Will technology provide us the means to slow down and even reverse aging? If so, what are the consequences? Should we seek to avoid that outcome, or to accelerate towards it more quickly?
This talk - held courtesy of Funzing (http://uk.funzing.com/) as part of their LDN Talks @ Night series (http://uk.funzing.com/lectures) - takes a serious look at the suggestion that, by 2040, we could have abolished what we now know as biological aging.
Note: this talk is largely a repeat of the one held on 25th April (https://www.meetup.com/London-Futurists/events/238493468/) (also with Funzing), except that some parts will be updated with analysis of recent breakthroughs. In view of the high numbers of positive reviews by attendees (http://uk.funzing.com/funz/ldn-talks-night-is-tech-the-end-of-getting-old-9331), Funzing have requested a re-run.
The discussion will be led by David Wood (https://theabolitionofaging.com/author/), Chair of London Futurists (https://londonfuturists.com/). David is the author of the book The Abolition of Aging (https://theabolitionofaging.com/).
For full details of the event, and to register to take part, visit this link (http://uk.funzing.com/funz/9331).
From the Funzing website:
It’s a big “if”, but if we decide as a species to make this project a priority, there’s around a 50% chance that practical rejuvenation therapies resulting in the comprehensive reversal of aging will be widely available as early as 2040.
People everywhere, on the application of these treatments, will, if they wish, stop becoming biologically older. Instead, again if they wish, they’ll start to become biologically younger, in both body and mind, as rejuvenation therapies take hold. In short, everyone will have the option to become ageless.
This suggestion tends to provoke two powerful objections. First, people say that it’s not possible that such treatments are going to exist in any meaningful timescale any time soon. In other words, they insist that human rejuvenation can’t be done. It’s wishful thinking to suppose otherwise, they say. It’s bad science. It’s naively over-optimistic. It’s ignorant of the long history of failures in this field. The technical challenges remain overwhelmingly difficult.
Secondly, people say that any such treatments would be socially destructive and morally indefensible. In other words, they insist that human rejuvenation shouldn’t be done. It’s essentially a selfish idea, they say – an idea with all kinds of undesirable consequences for societal harmony or planetary well-being. It’s an arrogant idea, from immature minds. It’s an idea that deserves to be strangled.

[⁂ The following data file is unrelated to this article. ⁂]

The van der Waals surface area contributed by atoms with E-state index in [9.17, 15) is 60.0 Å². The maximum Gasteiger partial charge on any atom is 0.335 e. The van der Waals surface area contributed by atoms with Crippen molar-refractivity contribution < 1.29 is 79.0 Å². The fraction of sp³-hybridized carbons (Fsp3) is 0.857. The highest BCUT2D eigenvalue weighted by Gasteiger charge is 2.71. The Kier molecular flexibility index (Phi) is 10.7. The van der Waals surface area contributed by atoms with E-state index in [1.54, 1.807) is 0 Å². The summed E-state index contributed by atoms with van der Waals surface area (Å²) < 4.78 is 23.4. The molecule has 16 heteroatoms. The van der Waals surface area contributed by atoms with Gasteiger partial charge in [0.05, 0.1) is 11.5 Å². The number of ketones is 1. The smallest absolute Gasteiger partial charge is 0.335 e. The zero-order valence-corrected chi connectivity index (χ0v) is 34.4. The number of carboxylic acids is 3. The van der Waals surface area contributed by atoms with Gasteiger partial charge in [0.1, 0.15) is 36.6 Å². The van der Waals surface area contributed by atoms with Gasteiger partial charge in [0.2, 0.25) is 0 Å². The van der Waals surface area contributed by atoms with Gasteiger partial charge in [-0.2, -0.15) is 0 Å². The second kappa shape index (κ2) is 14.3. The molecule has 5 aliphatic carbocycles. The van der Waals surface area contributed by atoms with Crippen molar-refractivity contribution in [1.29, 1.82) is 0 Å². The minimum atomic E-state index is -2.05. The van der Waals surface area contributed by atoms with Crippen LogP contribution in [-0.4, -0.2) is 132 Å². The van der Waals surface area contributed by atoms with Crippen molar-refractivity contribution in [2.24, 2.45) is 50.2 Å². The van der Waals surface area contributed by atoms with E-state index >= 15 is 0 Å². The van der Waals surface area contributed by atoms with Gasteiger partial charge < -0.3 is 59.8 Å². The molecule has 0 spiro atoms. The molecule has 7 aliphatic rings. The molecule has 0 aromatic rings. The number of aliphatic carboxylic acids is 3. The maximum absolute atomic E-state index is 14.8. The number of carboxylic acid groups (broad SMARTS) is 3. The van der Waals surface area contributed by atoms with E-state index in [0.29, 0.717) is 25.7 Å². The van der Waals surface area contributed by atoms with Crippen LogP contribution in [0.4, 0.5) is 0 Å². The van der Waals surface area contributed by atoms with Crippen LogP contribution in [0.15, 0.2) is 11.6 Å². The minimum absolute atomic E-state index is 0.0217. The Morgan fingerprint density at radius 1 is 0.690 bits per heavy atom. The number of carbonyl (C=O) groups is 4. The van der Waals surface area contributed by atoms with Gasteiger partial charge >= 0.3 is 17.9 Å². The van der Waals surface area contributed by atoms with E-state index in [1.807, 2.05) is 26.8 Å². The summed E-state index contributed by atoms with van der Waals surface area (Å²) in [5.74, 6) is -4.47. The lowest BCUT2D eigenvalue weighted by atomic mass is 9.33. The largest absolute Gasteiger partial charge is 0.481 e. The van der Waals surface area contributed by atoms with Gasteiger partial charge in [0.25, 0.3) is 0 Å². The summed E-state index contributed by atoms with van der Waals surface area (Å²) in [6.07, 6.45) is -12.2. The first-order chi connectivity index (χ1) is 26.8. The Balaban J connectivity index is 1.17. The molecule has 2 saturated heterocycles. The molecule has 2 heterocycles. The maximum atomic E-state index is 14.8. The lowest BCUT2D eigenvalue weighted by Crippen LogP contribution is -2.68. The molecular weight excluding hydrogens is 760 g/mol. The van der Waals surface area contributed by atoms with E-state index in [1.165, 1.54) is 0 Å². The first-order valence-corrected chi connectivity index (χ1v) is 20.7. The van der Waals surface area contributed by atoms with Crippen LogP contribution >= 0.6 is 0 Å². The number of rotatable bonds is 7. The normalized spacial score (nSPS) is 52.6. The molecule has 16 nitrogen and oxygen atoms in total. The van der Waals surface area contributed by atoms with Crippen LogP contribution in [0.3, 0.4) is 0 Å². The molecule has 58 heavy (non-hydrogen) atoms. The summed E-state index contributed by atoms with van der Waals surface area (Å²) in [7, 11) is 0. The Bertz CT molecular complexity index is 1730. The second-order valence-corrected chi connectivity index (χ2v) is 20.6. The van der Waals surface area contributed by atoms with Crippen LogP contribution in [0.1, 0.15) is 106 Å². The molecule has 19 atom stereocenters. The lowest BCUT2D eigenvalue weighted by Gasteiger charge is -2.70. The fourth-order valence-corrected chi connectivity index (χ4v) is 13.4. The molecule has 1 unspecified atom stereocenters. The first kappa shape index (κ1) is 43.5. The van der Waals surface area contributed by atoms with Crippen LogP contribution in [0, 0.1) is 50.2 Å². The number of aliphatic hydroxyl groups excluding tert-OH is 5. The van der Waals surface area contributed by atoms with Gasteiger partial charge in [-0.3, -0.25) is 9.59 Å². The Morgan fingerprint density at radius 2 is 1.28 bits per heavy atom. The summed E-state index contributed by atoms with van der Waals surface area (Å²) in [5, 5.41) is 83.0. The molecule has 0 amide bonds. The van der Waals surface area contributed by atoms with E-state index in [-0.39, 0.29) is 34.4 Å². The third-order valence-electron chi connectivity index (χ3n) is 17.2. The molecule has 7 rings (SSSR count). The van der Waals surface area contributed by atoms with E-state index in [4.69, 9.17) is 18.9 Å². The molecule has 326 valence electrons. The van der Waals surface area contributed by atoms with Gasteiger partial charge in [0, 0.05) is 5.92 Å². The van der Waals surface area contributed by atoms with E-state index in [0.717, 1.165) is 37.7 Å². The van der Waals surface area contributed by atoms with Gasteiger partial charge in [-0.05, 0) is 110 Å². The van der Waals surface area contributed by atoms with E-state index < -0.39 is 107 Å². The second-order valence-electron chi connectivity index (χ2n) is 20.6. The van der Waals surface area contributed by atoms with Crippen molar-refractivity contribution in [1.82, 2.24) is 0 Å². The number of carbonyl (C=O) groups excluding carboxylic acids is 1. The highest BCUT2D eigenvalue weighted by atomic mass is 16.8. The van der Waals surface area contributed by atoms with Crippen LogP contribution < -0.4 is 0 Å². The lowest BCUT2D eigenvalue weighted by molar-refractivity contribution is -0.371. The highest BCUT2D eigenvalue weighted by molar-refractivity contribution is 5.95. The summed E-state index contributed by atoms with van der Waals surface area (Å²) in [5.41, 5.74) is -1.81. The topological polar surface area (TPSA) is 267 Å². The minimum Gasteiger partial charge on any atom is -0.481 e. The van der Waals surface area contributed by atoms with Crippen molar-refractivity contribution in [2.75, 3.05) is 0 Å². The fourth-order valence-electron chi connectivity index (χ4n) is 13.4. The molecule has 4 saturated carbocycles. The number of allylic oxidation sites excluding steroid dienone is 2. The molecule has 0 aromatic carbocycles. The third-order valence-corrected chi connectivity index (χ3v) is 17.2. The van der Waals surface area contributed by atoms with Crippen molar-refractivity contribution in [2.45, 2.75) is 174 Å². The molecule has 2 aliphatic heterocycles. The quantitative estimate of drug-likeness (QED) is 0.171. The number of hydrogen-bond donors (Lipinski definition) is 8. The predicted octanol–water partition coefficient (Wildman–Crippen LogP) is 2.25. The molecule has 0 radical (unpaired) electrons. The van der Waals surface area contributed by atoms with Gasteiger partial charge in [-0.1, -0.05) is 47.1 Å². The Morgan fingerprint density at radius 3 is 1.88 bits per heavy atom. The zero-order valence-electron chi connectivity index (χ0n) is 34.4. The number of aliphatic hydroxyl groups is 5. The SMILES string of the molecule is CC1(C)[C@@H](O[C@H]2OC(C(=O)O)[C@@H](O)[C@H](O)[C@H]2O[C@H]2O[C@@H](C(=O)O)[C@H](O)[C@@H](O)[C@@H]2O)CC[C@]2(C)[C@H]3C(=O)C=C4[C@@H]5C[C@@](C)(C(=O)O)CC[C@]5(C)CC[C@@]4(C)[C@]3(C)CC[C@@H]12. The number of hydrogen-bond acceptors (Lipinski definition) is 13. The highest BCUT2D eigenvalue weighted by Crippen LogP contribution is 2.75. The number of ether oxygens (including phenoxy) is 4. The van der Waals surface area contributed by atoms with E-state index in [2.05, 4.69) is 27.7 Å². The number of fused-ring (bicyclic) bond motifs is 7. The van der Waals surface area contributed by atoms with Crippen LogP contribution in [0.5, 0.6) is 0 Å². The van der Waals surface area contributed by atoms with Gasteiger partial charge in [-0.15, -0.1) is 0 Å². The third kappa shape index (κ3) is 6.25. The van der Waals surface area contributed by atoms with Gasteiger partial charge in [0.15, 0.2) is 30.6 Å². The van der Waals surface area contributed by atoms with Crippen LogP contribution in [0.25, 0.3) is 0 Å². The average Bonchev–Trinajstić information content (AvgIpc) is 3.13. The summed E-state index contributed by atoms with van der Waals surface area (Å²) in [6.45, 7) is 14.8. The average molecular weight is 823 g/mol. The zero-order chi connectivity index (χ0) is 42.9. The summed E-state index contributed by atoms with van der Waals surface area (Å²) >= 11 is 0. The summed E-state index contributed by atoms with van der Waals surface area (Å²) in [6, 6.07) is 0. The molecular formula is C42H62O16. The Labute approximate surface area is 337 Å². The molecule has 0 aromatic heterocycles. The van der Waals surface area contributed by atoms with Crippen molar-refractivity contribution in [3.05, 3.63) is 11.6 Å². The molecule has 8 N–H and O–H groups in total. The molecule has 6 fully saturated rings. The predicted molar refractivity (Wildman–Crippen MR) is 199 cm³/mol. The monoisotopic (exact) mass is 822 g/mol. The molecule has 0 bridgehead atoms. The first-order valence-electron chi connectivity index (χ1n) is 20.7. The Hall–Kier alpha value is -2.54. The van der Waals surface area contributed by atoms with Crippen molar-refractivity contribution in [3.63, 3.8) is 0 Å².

Can’t be done; shouldn’t be done – this talk will argue that both these objections are profoundly wrong. The speaker will argue instead that rejuvenation is a noble, highly desirable, eminently practical destiny for our species – a “Humanity+” destiny that could be achieved within just one human generation from now. The abolition of aging is set to take its place on the upward arc of human social progress, echoing developments such as the abolition of slavery, the abolition of racism, and the abolition of poverty.
In more detail, the talk will highlight issues and opportunities about:
• Ongoing "business as usual" medical improvements
• Various forthcoming engineering disruptions of the medical field
• Various forthcoming social and political disruptions relevant to life extension.
The talk will also
• Suggest actions that can be taken to increase the probability of the success of the rejuveneering project
• Consider steps that we can all take to increase the chance of us living long enough to be able to reach the point of wide availability of these therapies.
Doors will open at 7pm. The talk will begin promptly at 7.30pm. There will be plenty of opportunity to raise questions and become involved in the discussion.
Venue and registration:
Confirmation of the venue (Cafe 1001, 61 Brick Lane, London, E1 6QL) will be provided to attendees once they have registered on the Funzing event site (http://uk.funzing.com/funz/9331).
Note that RSVP'ing on this meetup page lets your friends and colleagues know that you plan to attend, but you'll have to register on the Funzing site too.